The reforms we believe are necessary to ensure value for money don’t appear to be part of the government’s plans.
What we’re seeing instead is the government tinkering with our current, fragmented and underperforming recycling system – without undertaking the difficult but necessary work needed to transform it into a fit-for-the-future system.
Under the government’s plans, producers are legally liable for the performance of EPR and for improving recycling rates without actually being responsible for running the scheme and optimising its performance.
Set up in that way, the DEFRA scheme looks like a tax, not a responsibility project. DEFRA’s plans are closer to the schemes established in Russia and Hungary, which are explicitly about raising government revenues, than they are to high performing schemes, like Belgium’s, which we believe the UK should be using as a model.
All this makes us very concerned about costs, which we believe will escalate quickly in DEFRA’s scheme, and about demonstrable value for money, for businesses and consumers.
Second, there’s a problem with pace. The Secretary of State wants EPR in place quickly. So do we. FDF’s members would write a cheque tomorrow to get good EPR in the UK quickly.
But ‘any old EPR’, delivered to a government self-imposed deadline, won’t do. We need a system that will work. And we need to recognise that a lot of critical planning time was lost during COVID and Brexit.
It would be helpful too if government could recognise how much experience producers have of EPR around the world, and be more open to working in genuine partnership with us on the scheme’s design – and in its broadest sense, and not through a complex web of non-disclosure agreements.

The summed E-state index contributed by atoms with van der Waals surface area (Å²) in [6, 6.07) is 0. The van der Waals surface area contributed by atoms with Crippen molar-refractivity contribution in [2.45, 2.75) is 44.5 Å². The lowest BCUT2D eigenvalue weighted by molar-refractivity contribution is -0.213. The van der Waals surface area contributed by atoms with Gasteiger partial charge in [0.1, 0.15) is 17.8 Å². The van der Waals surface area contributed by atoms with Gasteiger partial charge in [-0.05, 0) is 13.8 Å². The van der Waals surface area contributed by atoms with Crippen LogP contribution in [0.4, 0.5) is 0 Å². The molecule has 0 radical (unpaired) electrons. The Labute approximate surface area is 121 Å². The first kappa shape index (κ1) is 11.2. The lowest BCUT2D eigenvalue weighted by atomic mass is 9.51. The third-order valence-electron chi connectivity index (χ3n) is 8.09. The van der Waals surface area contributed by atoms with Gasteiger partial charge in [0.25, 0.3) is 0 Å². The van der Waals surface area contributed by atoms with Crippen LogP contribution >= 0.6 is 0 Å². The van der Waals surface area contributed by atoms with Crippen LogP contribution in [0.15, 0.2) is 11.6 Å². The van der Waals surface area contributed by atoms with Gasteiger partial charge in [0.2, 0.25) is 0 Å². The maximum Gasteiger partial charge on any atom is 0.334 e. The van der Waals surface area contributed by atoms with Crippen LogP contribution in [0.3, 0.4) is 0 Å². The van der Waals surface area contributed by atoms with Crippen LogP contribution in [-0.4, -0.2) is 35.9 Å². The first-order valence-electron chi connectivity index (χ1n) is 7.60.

Third, there’s a problem with clarity. We all need to understand what’s required of us next year, and then in 5 and 10 years’ time.
With EPR apparently being launched in early 2024, we still don’t know what fees will be charged.
There’s no clarity on the ownership of materials.
No clarity on guidance for councils or households.
No vision for the whole-systems transformation that EPR represents.
And critically in the longer term, we don’t know how the system is expected to evolve. We’ve been very clear that we believe that EPR must transition over three to five years to a scheme that’s led by producers in partnership with the value chain – and for that transition plan to be baked into the regulations. We’re prepared to accept a scheme that falls short of this to start off with – recognising complexity of the transition that the system will have to go through if a successful circular economy is to be realised. But we all must be clear that where we start will only be the first step on a journey to optimal EPR.